The violence worries me. I get very angry, agitated and shouty when manic but I'm never violent and I'm pretty sure violence isn't considered part of dysphoric mania. I agree with SF Guy, above, in this situation your safety should be your first priority, both physical and emotional. It doesn't sound to me as if the relationship is viable unless your partner gets treatment - and in his aggressive moods, he sounds positively dangerous. Do stay safe. KR, GK.
 
LunaBloodmist

LunaBloodmist

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I struggle with this, a lot. I wonder which me is the real me. I have core beliefs to an extent, but when I'm down, I'll remember when I was up and think who the fuck was that? and vice versa. I have been violent and said many hurtful things, but I'm definitely not happy about it. Drugs have amplified that behavior in my case. I agree, as much as you love him, keep yourself safe. It's okay to want to be there for him, but not at the cost of you're own sanity and safety. Medication has definitely helped decrease the amount and intensity of mood swings, but the trick is agreeing to take them..I am very emotionally intense, its a process to stop and try to be logical about things. I have therapy twice a week, and she still wants me to have more sessions. Ultimately, he needs good professional help, and to be open to it. There are many techniques he can benefit from. Like others have stated, when you're manic you may not think there is anything wrong, but just because you *feel* okay for that moment doesn't mean you should stop treatment. I hope it works out for you.
 
Zero One

Zero One

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So..I am not bipolar, and I dont understand *everything* about it, so I am sorry if anything I say is offensive, I am just wanting some answers.

My boyfriend was diagnosed bipolar by 3 different doctors ..However, 2 independent shrinks that he has found (and never met in person,phone appointments only) have told him they dont think he's bipolar, only anxious, so he has decided they are accurate and the others arent and refuses medication. (he was taking meds briefly and there was a noticeable improvement, but he's since gone off)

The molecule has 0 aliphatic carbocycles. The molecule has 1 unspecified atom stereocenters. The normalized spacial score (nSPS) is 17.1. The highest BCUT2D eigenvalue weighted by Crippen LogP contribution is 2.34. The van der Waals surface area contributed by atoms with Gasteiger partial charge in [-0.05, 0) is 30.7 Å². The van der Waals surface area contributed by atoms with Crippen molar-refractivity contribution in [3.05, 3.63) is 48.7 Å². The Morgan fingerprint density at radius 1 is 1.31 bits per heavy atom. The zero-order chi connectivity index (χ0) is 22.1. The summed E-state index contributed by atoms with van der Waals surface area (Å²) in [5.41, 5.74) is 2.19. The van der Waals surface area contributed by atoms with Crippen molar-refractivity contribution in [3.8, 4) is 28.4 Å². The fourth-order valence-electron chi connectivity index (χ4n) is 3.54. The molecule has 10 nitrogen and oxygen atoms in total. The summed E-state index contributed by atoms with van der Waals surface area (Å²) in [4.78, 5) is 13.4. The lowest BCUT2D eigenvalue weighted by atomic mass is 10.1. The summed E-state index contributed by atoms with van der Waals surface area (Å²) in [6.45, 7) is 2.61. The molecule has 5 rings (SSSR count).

We have been together for 8 years.. He was in his early 20s when we met and had some anger issues but was never violent...I had very much thought (and still do) that he had asperger's , but didnt think bipolar.. After he turned 30, he got some medical issues that still havent been resolved so he thinks his change in personality is due to that ..but I have read that some men dont really display bipolar symptoms until they are in their late 20's -early 30s.


he has gotten violent, totally changed, blames me for his medical issues (or for not screaming at doctors who cant find the issue because he believes screaming at them will make them suddenly discover whats wrong with him).
When he is calm he is very calm, he loves me , and I feel loved..when he is being manic I am his worst enemy, he hates me, says and does things I wouldnt do to my worst enemy etc.

I guess my question is .. How do I know which him is the real him..? Does he still love me and just says hurtful things to get under my skin? ..or ..when you are having an episode, do you just say what you really feel? ..and how do you deal with someone that you love so much and that half of the time loves you back and the other half thinks you are a fat piece of garbage that they couldnt possibly love?
I am sorry you are hurting. My bipolar is combined with schizophrenia which may cause it to be different for me, but what I see is the manic, the normal, and the depressive. When going through any one of these I totally mean what I say, but my reasoning is different in each one so when my reasoning capacity changes I may feel hurt or even traumatized by the things I have done and said especially to a loved one, and I love someone so much that I get medicated to be sure that even when I am enraged I am still able to think and not hurt him. I wasn't always like this though, there was a time when I found the abnormal as normal and thought I was ok and my mental health just fine when I was getting to know the controllers and controls which totally qualifies me for crazy, but a lot of people offline tell me I am doing fine and they are proud of me because of an ordeal I am in but coming out of. I have hurt a lot of people severely, or it may not be a lot to others but it is a lot in my opinion.